Everything you Should Know about Having an Obsessive-Compulsive Disorder (OCD)
Obsessive-compulsive disorder is an aptly named and challenging condition that can incapacitate the ability of some sufferers to manage their day-to-day lives and interact socially. The chronic, long-lasting condition involves the experience of intrusive, unwanted, anxiety-provoking thoughts, repetitive actions or thoughts to reduce anxiety, or both.
OCD symptoms vary among individuals. OCD is defined by two basic types of symptoms: obsessions and compulsions. Obsessions are defined as thoughts that persist and recur, experienced as intrusive and identified by the individual as unwanted thoughts. Compulsions are behaviors enacted repetitively, persistent and rigidly.
OCD symptoms fall into these categories:
- Persistent and repetitive worrisome thoughts.
- Fearful thoughts.
- Distressing anticipation.
- Irrational beliefs and negative anticipations.
- Worry that the thoughts are unwelcome, undesirable and intrusive.
- Feeling powerless to control the worry and negative anticipations.
- Inability to shift negative thoughts and worry.
- Self-doubt and distrust of thoughts and actions.
- Adherence to irrational self-imposed rules in attempt to manage anxiety.
- Ritualistic behaviors.
- Drive to do things over and over such as checking, fixing, ordering or cleaning.
- Doing tasks in a specific order, counting, needing to follow a strict organizational pattern.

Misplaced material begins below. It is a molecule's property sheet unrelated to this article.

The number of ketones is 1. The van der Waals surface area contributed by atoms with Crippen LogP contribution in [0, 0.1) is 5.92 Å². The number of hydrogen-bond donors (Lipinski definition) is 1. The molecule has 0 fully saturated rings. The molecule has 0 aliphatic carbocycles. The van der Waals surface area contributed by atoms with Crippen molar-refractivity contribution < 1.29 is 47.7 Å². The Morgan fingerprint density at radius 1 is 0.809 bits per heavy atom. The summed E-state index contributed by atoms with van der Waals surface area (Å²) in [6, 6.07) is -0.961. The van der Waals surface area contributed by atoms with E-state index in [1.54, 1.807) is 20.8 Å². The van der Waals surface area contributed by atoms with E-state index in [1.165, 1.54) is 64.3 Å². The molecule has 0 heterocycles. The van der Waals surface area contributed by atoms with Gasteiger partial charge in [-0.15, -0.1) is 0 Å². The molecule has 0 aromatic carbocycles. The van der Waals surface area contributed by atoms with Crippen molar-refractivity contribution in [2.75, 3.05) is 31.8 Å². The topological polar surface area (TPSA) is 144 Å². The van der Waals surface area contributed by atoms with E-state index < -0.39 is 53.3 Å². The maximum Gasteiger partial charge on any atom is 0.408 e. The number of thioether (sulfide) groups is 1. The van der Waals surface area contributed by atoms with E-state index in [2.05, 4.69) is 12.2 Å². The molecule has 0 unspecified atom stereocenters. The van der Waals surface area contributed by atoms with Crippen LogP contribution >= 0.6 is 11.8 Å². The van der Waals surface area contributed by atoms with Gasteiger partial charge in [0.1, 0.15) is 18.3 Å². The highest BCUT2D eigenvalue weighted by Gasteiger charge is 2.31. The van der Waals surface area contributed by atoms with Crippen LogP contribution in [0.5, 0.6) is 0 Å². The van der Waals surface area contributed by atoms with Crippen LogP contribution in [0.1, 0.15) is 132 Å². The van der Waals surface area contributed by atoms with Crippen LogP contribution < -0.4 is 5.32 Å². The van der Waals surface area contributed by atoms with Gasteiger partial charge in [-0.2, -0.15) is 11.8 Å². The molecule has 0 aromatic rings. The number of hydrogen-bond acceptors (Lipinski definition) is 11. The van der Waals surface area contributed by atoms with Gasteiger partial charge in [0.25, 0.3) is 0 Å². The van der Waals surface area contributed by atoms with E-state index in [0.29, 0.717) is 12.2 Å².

- Repeating steps.
- Inability to prevent or stop repetitive behaviors despite a desire to do so.
These are common specific sources of obsessional distress associated with OCD:
- Fears of contamination.
- Unwanted sexual obsessions.
- Excessive concern with right and wrong.
- Fears of harming one’s self and others.
- Fear of acquiring bed bugs.
Specific common compulsions of OCD include:
- Ritualized acts like excessive and repeated hand-washing.
- Excessive cleaning.
- Checking behaviors (inspecting the locks on doors and windows).
- Constantly asking for or demanding reassurance from relatives and health care professionals.
- Rearranging objects to put them in a specific order.
- Counting behaviors, such as counting letters, words or cars on the highway.
There’s no one cause of OCD, Some research suggests there’s a genetic component to the condition. The disorder has a higher likelihood of manifesting if there are family/genetic links. The closer the link to immediate family members (parents, siblings), the greater the likelihood of symptom manifestations.” Research suggests that people who have anxiety and/or depression are at higher risk of presenting with OCD symptoms. Also, research indicates that people who have experienced trauma or abuse may show OCD traits. In the case of trauma, OCD may develop as coping mechanisms, whether functional and adaptive or reactive. The outcome is the same: to manage the stress and anxiety associated with the traumatic experience.
OCD can only be diagnosed by a trained therapist, according to the International OCD Foundation. In evaluating a patient, a therapist would look for whether the patient:
- Has obsessions.
- Engages in compulsive behaviors.
- Whether the obsessions and compulsions consume a lot of time and interrupt important activities, like working, going to school or spending time with friends.